Periods are a natural body function and here is no need for embarrassment, awkwardness or shame. Taboos and the culture of silence has resulted in neglect for women and girls who lack appropriate menstrual hygiene products. Talia Women's Network will restore dignity to 500 girls through increased access to safe and hygienic menstrual hygiene products and community dialogue sessions on sexual reproductive health and rights matters.
According to ZimStats 2017, 52% of the population of Zimbabwe is women. Despite efforts to advance women's rights, women and girls still face extraordinary barriers because of something as natural as menstruation. The lack of proper sanitation facilities and affordable hygiene products for use by adolescent girls and women at home, school or work, affects their health; their potential to access education, employment; overall safety, productivity and quality of life.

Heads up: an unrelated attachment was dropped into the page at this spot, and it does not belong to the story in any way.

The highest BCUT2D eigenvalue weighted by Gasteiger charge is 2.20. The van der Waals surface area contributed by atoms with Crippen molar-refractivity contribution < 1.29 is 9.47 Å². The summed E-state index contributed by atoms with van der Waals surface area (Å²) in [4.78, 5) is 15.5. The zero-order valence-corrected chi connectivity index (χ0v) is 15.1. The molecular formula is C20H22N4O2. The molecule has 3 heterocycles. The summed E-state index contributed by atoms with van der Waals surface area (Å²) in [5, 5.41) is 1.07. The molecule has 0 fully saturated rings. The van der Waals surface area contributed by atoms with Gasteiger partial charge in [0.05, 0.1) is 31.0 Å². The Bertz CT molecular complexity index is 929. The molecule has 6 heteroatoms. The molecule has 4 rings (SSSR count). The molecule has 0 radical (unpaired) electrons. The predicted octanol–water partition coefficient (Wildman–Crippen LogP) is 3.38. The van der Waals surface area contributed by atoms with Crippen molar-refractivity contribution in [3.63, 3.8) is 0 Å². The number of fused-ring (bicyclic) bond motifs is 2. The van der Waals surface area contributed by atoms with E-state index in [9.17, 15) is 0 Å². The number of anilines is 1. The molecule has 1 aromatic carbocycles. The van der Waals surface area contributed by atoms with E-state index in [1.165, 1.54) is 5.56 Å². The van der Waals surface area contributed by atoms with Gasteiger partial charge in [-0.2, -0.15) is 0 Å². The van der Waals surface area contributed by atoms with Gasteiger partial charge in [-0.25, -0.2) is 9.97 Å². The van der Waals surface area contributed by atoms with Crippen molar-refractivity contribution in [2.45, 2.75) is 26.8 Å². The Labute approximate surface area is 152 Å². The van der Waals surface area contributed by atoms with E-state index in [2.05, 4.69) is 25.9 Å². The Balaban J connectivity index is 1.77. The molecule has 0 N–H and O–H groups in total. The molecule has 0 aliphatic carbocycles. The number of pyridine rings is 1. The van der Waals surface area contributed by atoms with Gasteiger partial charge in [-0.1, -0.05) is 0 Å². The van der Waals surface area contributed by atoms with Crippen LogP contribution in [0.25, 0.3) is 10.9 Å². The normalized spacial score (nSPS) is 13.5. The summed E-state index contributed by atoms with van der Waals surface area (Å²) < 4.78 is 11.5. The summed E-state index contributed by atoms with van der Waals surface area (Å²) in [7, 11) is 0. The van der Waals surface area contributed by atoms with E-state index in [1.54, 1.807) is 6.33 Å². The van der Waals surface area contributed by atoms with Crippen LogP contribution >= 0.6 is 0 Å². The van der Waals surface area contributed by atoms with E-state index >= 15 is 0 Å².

The project will provide a multi-sectoral approach to menstrual health management for 500 school girls in rural Bindura. This approach will promote positive attitudes that are critical for transformative change to be realised. Provision of menstrual products alone cannot be the solution to menstrual difficulties - the project will embrace complexity in understanding menstrual experiences including comfort, knowledge of menstruation, access to social support structures and cultural taboos.
Increased access to menstrual health services and sexual reproductive rights and health improves the chances of getting 500 girls to acquire an education. The project will create community safety nets that protect vulnerable girls from abuse, gender based violence, early childhood marriages, unwanted pregnancies and teen pregnancies. It will stimulate dialogue and influence government policies to include menstrual health management.
This project has provided additional documentation in a PDF file (projdoc.pdf).
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